• Japan has a primary budget deficit of 7% of GDP and a cyclically adjusted primary deficit of 6% of GDP. The Japanese 10 Year Yield is 0.44%
  • Japan has a current account surplus.

Japanese Debt is approximately 22 x government tax receipts while in Greece it is 6 x government tax receipts. Japan also runs substantial structural deficits. This raises the question, why is Greece in crisis and Japan, with yields near zero, not?

Simple, monetary autonomy – having your own central bank.  The chart below shows the benefit of this.

2015.16.07 BoJ Debt

The Bank of Japan is accumulating vast amounts of bonds, it has gone from owning 7% of the outstanding stock two years ago to almost one quarter today.

So much for monetary autonomy, you truly can pretend there is no problem when you have a friendly central bank to buy your debt…



Is Austerity to blame? …We think so

July 7, 2015

“Why can’t Greece be more like Ireland?” has been cried over and over again in recent days. After all, they went through imposed austerity and yet have grown 1.9% annualised since the end of 2009 (in real terms) while Greece has contracted at a 4.9% annualised rate.

The following charts offer an explanation and illustrate why more austerity – in the form of the demand for large structural budget surpluses in Greece – may not be the answer.

Chart 1 shows the change in the Cyclically Adjusted Primary Budget Balance (this is the part of the budget that is structural and thus cannot be explained by strong/weak growth – it cannot be grown out of) and excludes debt interest repayments versus Annualised Real GDO growth over the last 5 years.

The line runs right through the data the correct way – a strong correlation between the degree of fiscal tightening (approaching 20% points of GDP in Greece) and realised Growth.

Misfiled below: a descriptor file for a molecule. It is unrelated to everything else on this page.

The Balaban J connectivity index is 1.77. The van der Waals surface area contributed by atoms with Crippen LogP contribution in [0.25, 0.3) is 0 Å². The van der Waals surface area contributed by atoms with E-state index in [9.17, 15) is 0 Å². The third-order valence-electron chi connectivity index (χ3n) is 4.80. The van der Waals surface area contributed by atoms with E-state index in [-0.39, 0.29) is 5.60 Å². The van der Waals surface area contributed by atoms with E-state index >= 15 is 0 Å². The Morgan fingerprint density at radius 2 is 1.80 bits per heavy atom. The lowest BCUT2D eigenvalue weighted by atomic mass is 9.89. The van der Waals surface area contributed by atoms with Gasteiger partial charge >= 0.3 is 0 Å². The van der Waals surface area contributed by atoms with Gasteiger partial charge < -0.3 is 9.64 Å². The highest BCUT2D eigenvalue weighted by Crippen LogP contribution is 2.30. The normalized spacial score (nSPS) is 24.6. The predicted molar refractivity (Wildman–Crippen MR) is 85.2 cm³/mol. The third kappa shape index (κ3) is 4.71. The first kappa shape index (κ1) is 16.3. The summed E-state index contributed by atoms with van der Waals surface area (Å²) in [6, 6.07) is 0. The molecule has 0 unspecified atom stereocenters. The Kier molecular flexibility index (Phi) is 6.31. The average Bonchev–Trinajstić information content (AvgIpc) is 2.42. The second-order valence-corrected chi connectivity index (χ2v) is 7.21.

Austerity policies do appear to depress growth rates.


It is import to note that Ireland sits a little off the line. It has done slightly better than one would have expected given an 8% points of GDP swing in the primary structural balance.

If we exclude Ireland, the relationship is much stronger; austerity and growth are exceptionally linked.


Then what is so special about Ireland?

Take a look at Exports of Goods and Services as a % of GDP for those countries above. At the end of 2009 Greek Exports were just 18% of GDP, the lowest in the bloc. Going forward to today, exports now account for 33% of GDP (GDP has dropped by 25% and exports have held up with a weaker Euro).

But… look at Ireland. Irish Exports at the end of 2009 were almost 100% of GDP.


With the Euro declining (20% in broad, real, trade weighted terms from the end of 2009) and Unit Labour costs also declining, it is little surprise that Ireland has fared better. Especially when it has also experienced less than half the cumulative austerity that Greece has been subjected to. Austerity has been smoothly/steadily applied most everywhere, with Greece given a more front-loaded and larger dose than anyone else.


There is a message in this for the UK as well. Austerity, to date, has been comparatively modest, with virtually no tightening in the structural budget balance since 2011. A more aggressive stance would suggest that the much lauded performance of the UK economy could look a lot less exciting without some Sterling weakness to offset the impact.